Author Archives: Almudena Ortiz Cue

Protocols for living with fearful dogs, part 1

Living with a dog that is afraid, especially of people, is very hard.  It is very hard for the people, and of course, a living hell for the dog. While every case is unique, there are certain things people can do to make everyone’s life better.

I am working with a couple who have a dog that is quite uncertain of everyone with the exception of a few people who he has learned to trust.  These folks go through the same issues that most people with fearful dogs have to go through.  They report to me that they cannot have anyone come over for dinner, let alone out of town visitors.  When they walk the dog, their dog will lunge at a passerby regardless of if the person is ignoring the dog, or walking with another dog, etc.  If approached, this dog will lung towards the person.

Screen Shot 2017-11-17 at 9.57.52 PMMost dogs that are afraid of people are also more afraid when the space is reduced in size, such as the inside of homes. From their perspective, it is hard to get some much-needed distance from the person. Add to that the inherent unpredictability of people moving in the home; be it to get some water from the kitchen sink, move to the living room for an after-dinner chat or simply visiting the powder room. These are things that people do inside their home and things most visitors will do while at the home.  So, if the dog is very concerned about the presence of the person, now throw in a monkey wrench into the mix with the unpredictability of movements from a stranger and you have a recipe for disaster.

In addition, the duration of the visit, will most likely overwhelm the dog and now he is incapable of “keeping it together.”  This is what living with a fearful dog looks like a lot of the times.

My answer to the many scary situations like the one above is to teach both the dog and the family protocols that will give everyone predictability.  I cannot say enough how important predictability is for dogs that are afraid of strangers. My first goal then, is to have the dog relax – to let its guard down sort of speak, under very predictable circumstances. Yes, indeed, following up with the protocols as if someone’s life depended on them is at the crux of keeping everyone safe, and the possibility for the dog to be able to learn new alternatives to the fear induced behaviors.

Normally these new “alternative” and more socially acceptable behaviors are taught to the dog without the presence of scary individuals.  Yes, many times I too have to make sure the dog is comfortable with me, my voice and moving before I can teach the dog appropriate alternatives. As both parties become more confident with their new repertoire, it is time to bring it to the road.  Stay tuned as I dive into more specifics of protocols for fearful dogs next time.

Happy Thanksgiving!

Does your dog dig it?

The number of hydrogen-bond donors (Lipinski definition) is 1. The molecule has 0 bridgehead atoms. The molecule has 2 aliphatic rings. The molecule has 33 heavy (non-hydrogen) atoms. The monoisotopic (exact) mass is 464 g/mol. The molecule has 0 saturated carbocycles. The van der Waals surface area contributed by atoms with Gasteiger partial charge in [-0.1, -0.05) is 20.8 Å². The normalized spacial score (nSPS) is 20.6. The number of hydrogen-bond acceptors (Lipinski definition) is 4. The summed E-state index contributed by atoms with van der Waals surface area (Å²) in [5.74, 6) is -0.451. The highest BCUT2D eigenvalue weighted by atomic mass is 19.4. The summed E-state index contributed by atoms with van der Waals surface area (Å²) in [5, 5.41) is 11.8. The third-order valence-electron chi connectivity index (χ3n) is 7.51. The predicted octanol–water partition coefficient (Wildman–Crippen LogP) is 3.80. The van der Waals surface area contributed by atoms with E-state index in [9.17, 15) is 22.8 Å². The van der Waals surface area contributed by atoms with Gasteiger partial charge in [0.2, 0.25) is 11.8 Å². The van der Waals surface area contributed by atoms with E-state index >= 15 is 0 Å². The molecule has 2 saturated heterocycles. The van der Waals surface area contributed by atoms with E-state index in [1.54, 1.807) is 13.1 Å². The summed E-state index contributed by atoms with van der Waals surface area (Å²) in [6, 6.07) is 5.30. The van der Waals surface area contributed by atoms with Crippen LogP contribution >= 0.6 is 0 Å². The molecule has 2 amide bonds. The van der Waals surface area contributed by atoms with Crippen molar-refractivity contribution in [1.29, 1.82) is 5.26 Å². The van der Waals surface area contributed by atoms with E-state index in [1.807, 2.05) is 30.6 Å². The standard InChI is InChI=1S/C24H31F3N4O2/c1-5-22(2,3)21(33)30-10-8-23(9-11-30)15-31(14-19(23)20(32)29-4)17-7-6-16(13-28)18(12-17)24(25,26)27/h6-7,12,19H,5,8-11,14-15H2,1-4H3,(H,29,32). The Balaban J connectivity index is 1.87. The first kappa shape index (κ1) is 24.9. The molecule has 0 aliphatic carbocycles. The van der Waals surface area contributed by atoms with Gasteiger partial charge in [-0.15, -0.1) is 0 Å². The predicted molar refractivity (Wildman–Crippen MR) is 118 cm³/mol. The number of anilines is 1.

I just came from visiting with a family whose dog decided to take a paw at landscaping design.

The dog was thrilled with the results; the owner not so much.

As I explained to them, unfortunately for us digging comes naturally to dogs. It is part of their ancient wiring that frankly as all natural behaviors, does poorly with our “requests” to stop digging and much better with management.

Most of us do not spend time with our dogs outdoors so that we are able to redirect when they get into mischief, from our perspective and engaging in natural habits from their perspective.

Teaching your dog where you want him to eliminate, areas to avoid such as flower beds and the like will go a long way before he decides what goes on in your piece of heaven.  How many of us take the time to inspect our fencing for possible sensible areas of escape, for example?

So, the expectation then is for our dog to understand exactly what he can and cannot do in the backyard.

There is also another aspect of how our dog’s brain is wired that does not help us much with this situation. Thus, we need to help our dog in order to help ourselves.

You see, dogs are not good generalizers.  Meaning that they do not understand that the rules that apply when you are present also apply when you are gone. When you are present with them in the backyard you are most likely re-directing your dog to “appropriate back yard etiquette.” If you are not, well please do not blame the dog when he begins to dig, makes holes at the fence line or chews your expensive pool furniture.

Ah!  Talking about pools.  Most dogs will NOT, I repeat, will not be able to jump out of your pool. Unless once again, you have taken the time to teach your dog how to use the steps to get out.  So please you need to treat the safety of your dog around the pool as you would with a small child.

Some of the strategies that I discussed with my clients are meant to give them some immediate relief.

First off, if your dog digs your flower beds begin with putting an actual barrier that is not offensive to you and effective in keeping your dog out.  Once that is in place, we need to find a way to satiated the dog’s instinct for digging.  So here is my solution for my client and for you.

Build your lovely dog a handsome digging area that he cannot resist.  You can go all fancy with having someone build your dog a sandbox or you can go low tech and buy a kiddy pool.  Either way, the idea is for the container to be large enough for your dog to get in.  Fill with enough sand that you can hide your dog’s daily chow (if it is dry kibble) so that he has to hunt for each morsel of food while exercising his given right of digging.  If you do not feed dry food to your dog (first off, congratulations are in order!)  you can hide tasty treats in there and even chew bones for your dog to go find.